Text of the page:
'man went to Crawford last Tuesday
to attend the meeting of the Craw
ford auxiliary of the Red Cross.
There was a large crowd in attend
ance, and much interest was taken
in the meeting. After addresses by
Mrs. Green and Mr. Kaufman a
committee as organized for Home
Pretty Recital U
Given By Mite Bell.
Mian Mildred Bell gave her Sen
ior piano recital on Friday evening
and was heard by a large audience.
Miss Bell displayed wonderful tech
nique in her playing of the Hiller
Concerto F minor. She played es
pecially well the' Shubeft number
and the Barcarole MUiatiarre. Miss
Bell is studying under Miss Sanford
and deserves credit for both her and
her teacher. Two ensemble num
bers were- given 'by Misses Annii
Rhodes, Bertha.HaraJ.son, Dorie Dick-
ey and Mary Goza..' The orchestral
part was played beautifully by Miss
Onolia Williamson. , ''."! i ; r
.' ... 0.8 i:V .n
Grounds Will Be Put in Good
Shape by the Street Car
Company For Game.
The first game of college baseball
to be seen In Columbus this season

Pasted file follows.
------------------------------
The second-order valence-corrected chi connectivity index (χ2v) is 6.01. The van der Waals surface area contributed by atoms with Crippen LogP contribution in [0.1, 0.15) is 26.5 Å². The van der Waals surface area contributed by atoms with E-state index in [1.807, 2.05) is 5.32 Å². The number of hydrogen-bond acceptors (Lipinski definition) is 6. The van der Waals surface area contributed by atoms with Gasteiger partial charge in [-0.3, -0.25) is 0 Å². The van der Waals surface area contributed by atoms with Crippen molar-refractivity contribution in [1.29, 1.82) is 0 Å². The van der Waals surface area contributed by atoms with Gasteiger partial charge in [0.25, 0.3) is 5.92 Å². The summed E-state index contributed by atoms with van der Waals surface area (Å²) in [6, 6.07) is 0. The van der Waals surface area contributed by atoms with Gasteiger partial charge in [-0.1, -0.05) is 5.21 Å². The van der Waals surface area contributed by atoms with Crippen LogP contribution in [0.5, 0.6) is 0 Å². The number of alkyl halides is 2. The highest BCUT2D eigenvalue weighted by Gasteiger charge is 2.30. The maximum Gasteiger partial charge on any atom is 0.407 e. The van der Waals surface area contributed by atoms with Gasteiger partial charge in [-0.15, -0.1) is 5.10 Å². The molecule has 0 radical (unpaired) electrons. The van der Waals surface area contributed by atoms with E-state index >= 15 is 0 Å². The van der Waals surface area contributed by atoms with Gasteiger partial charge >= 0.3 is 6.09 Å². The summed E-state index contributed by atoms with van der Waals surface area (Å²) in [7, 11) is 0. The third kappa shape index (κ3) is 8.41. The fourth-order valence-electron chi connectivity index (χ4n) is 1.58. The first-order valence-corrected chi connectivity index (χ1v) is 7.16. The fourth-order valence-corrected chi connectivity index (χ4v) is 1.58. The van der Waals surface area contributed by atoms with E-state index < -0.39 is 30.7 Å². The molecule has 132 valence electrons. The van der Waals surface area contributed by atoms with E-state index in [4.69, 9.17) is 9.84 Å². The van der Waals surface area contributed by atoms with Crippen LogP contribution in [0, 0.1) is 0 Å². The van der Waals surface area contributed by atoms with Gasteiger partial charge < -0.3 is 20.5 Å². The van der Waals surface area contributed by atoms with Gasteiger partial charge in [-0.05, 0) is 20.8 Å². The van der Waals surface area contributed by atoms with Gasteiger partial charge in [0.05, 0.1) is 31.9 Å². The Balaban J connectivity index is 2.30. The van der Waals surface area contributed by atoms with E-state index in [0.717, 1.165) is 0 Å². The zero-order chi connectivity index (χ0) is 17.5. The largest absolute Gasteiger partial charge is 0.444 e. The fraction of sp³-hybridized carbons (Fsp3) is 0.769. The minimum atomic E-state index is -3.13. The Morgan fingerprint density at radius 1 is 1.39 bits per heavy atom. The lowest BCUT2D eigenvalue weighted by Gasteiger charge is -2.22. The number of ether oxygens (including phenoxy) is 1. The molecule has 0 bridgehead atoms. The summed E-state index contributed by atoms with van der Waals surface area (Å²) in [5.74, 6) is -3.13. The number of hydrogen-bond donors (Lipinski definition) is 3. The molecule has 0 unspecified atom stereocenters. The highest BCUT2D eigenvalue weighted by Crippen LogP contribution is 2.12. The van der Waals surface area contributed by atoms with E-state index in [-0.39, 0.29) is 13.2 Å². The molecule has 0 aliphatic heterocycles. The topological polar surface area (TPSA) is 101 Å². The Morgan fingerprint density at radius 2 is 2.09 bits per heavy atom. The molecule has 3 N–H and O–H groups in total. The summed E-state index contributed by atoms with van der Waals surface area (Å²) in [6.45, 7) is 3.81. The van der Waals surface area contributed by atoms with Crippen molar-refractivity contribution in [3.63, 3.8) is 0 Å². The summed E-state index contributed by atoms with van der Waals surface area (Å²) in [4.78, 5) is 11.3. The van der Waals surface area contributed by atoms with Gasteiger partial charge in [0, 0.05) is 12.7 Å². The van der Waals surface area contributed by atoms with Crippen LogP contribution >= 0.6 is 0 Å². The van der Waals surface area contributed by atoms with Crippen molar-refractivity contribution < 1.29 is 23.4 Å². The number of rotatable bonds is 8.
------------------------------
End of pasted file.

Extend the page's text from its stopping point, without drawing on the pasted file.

will be played here next Friday,
when teams representing the Univer
sity of Mississippi and the A. and M.
College will cross bats on the Lake
I I 1 1 a 1 1 . ' v "
The grounds will put in first class Mattie Cavett Thompson,
shape by the Columbus Jtanway,
Light and Power Company and cars
will be operated at frequent intervals
for the Convenience of those who de
sire to witness the contest. The
irame 'will commence at 4 ocldck, and
will doubtless'' be " witnessed by a
large crowd. '
The two teams will play a Beries
of three games in this section, play-
ins? at the A.' and M. College Thurs
day, here Friday and at West Point
Saturday.' ; v
THOMPSON AND CHAPMAN
HAVE NARROW ESCAPE
Compliment Mr. Franklin. ' M"
Mrb. Cornell Franklin, who has
been the recipient of many lovely
affairs during her visit to Mrs. Hugh
Hairston, was the honoree on Wed
nesday afternoon at a delightful
musicals given by Miss Mattie Lou
Brown at her studio in Music Hall
Mrs. Franklin is bright and vivacious
and by her charming personality
tvina the love and friendshiD of those
who have the 'pleasure of meeting
and knowing her. ,
1 ' " id a o ' .
nose in the ground, the rapidly re
volving propeller being smashed to
bits. Later the pieces wejje, ,eagely
carfied off as souvenirs.
.With its progress, thus-Buiioeniy
'-'i II L!..1a unanlAll . Anil
u n ni,.. Remain Interred Here.
was apparently uuui v- , m.in,
' . ... i iL. t.'. aonnip over the remains
over burying its two occupanw uh-um t ,-
klerneath. , Ft-,a peruW.-instant, of Mr, Josepn . .
fraught with terrible . suspense to were heict tnaay f- -irBU
",v" . . . ., i . . . t. o '1a Southern tram
hnfi who helnless v looked on, ine .-rivai oi me